On this day, September 28, and on the 29th, in 1931, director James Whale and his crew, with actors Boris Karloff, Michael Mark, and 7-year old Marilyn Harris, shot the controversial drowning scene at Malibou Lake (not ‘Malibu'), about 30 miles west of Universal studios.
Karloff was uneasy with the scene, but Whale insisted it was necessary. A few weeks later, preview audiences were appalled and the scene was removed. Ironically, the resulting jarring cut, just as The Monster reaches for the little girl, suggests a fate worse than drowning for poor Maria. The scene, thought lost, was found in the late 70s and restored to the film.
The location, a man-made lake, had filled up in 1926 after sitting dry for 3 years. Frankenstein was only the second motion picture to visit there, but the location was soon to become a movie favorite. Films shot there include Charlie Chaplin’s The Great Dictator (1940) and Monsieur Verdoux (1947), the Noir classic The Postman Always Rings Twice (1946), and the cult science-fiction I Married a Monster from Outer Space (1958).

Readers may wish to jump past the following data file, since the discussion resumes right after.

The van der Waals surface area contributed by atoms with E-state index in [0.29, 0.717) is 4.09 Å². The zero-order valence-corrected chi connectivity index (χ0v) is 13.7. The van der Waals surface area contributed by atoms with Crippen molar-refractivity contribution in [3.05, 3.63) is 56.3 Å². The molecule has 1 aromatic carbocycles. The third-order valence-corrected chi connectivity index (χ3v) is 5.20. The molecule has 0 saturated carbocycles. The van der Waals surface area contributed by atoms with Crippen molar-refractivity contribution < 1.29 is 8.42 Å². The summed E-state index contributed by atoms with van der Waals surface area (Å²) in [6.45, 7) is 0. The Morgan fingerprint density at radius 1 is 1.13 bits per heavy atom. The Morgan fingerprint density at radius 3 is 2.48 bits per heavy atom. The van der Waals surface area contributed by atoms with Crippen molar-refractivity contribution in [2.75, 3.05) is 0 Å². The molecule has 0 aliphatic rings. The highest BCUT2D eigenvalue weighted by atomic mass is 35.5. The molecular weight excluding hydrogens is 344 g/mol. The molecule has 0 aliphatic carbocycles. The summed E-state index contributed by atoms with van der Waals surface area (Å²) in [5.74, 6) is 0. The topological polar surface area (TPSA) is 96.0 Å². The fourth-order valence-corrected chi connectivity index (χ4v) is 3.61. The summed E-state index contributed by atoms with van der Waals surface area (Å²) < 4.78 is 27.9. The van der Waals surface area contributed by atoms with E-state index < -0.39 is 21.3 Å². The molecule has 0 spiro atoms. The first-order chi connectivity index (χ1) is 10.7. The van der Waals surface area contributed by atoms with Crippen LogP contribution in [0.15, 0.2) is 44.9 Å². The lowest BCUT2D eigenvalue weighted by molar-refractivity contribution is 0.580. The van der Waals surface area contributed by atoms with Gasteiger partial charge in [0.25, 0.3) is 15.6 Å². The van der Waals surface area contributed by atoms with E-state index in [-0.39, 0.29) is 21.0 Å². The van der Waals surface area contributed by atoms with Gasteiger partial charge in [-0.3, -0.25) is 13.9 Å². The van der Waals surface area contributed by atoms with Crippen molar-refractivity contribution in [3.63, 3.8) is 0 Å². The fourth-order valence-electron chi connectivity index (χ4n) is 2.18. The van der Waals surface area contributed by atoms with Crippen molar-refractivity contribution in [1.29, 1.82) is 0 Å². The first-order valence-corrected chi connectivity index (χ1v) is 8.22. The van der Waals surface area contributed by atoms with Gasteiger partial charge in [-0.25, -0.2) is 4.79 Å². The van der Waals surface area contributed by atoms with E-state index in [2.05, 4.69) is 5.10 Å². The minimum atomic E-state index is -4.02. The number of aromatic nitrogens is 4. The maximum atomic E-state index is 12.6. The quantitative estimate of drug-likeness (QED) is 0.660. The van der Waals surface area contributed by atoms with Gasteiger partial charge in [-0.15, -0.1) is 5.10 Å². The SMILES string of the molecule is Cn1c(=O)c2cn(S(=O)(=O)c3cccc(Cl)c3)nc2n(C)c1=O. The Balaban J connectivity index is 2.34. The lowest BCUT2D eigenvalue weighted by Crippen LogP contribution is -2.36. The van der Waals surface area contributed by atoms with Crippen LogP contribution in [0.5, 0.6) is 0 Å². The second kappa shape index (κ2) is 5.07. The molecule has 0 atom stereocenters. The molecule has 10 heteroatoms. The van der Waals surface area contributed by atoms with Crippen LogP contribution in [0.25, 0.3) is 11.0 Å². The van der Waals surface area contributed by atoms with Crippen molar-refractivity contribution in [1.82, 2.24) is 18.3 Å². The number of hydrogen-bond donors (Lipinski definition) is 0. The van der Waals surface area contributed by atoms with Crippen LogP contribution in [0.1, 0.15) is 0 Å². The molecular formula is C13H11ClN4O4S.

In the 30’s, The Malibu Club charged $1000 a day “for the use of the lake and adjoining property” and extra for lodging and food. A local newspaper reported that Hollywood money had gotten “the lake and its members out of serious debt. In eight short years the lake reduced its debt from $235,000 to a mere $20,000.”
UPDATE: The Maliboulake.net site reports that Frankenstein’s cinematographer, Arthur Edeson, built himself a home on South Lakeshore overlooking the dam at Malibou Lake in 1926. He may very well be the one who suggested the location for The Monster's only outdoor scene in an otherwise stage-bound film.